I’ve got to admit that I’m a neophyte when it comes to bowhunting. Therefore, one arrow is just as good as another to me.
However, while listening to Stephen Chatman talk about arrows, I began to wonder if there were as many variables in choosing an arrow as there is in picking fishing line.
Some extensive testing at his archery shop in Franklinton has him standing firmly behind a relative newcomer on scene — Black Eagle arrows.
“I started testing them two years ago,” Chatman said. “Last year, I started shooting ASA with them. They’re starting to show up in lots of quivers, and in my opinion they’re primed to take over the arrow world.”
Chatman’s affinity for Black Eagle arrows stems from them being the straightest arrow he’s ever shot. He builds his own arrows, and he’s used to cutting some of both ends to get his as straight as possible.
“With these,” he said, “I have yet to have had to cut off both sides. I can cut off one side, and it’s good to go. The tolerance is so much better, too. I can cut four other arrows that are 8.2 grains per inch and have four arrows that range from 1 to 3 grains difference.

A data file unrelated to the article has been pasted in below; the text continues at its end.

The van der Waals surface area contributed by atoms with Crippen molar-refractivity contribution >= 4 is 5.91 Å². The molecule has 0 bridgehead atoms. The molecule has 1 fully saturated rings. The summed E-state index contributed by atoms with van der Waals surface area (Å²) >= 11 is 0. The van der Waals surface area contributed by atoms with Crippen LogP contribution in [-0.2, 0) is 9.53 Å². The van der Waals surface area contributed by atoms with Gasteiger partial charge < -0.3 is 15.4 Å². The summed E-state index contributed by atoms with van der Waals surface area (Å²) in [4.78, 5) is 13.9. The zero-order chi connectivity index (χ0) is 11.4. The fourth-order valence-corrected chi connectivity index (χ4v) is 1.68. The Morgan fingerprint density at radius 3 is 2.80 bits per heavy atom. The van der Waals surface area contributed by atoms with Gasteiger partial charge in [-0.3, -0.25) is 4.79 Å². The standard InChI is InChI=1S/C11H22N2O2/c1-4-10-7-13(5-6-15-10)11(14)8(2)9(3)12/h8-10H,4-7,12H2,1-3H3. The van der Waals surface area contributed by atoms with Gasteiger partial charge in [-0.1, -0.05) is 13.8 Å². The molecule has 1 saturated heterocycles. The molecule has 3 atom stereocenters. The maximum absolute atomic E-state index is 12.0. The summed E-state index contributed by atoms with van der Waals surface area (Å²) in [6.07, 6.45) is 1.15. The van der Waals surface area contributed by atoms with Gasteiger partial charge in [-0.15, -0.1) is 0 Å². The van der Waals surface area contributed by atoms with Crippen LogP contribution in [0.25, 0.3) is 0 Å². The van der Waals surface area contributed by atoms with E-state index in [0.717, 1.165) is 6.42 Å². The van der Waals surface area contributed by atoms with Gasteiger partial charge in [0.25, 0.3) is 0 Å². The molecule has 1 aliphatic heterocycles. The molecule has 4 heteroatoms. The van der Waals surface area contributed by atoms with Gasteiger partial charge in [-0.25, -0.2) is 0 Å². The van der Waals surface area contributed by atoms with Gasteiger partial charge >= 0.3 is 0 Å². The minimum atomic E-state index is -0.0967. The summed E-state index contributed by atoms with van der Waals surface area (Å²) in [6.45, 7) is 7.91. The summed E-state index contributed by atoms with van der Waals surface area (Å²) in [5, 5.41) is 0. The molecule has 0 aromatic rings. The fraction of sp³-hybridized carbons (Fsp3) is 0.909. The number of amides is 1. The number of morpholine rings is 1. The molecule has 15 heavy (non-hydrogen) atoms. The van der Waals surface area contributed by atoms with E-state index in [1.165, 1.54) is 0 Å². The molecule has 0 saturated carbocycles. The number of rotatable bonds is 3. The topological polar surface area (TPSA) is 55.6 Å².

“With Black Eagle, I cut four and they’re going to be within a half grain of each other.”
Chatman has also tested their penetration at his bow range, and he was impressed.
“It’s because of their carbon weave,” he explained. “When an arrow hits its target, there’s some flexing that takes place, which takes away from its penetration.
“These arrows have less flex at impact, which means more energy is passed on into penetration.”
And to top it off, Chatman can sell a dozen of the highest-end Black Eagle arrows for $114 per dozen, whereas other brands can run upwards of $180 per dozen.
“I don’t think I can go wrong with them. That’s why I shoot them,” he said. “They weigh probably 10 grains less than other brands, but they penetrate 7 to 8 inches farther.”
For more information about Black Eagle arrows, contact Chatman at K&S Archery at 985-839-7709 or www.blackeaglearrows.com.
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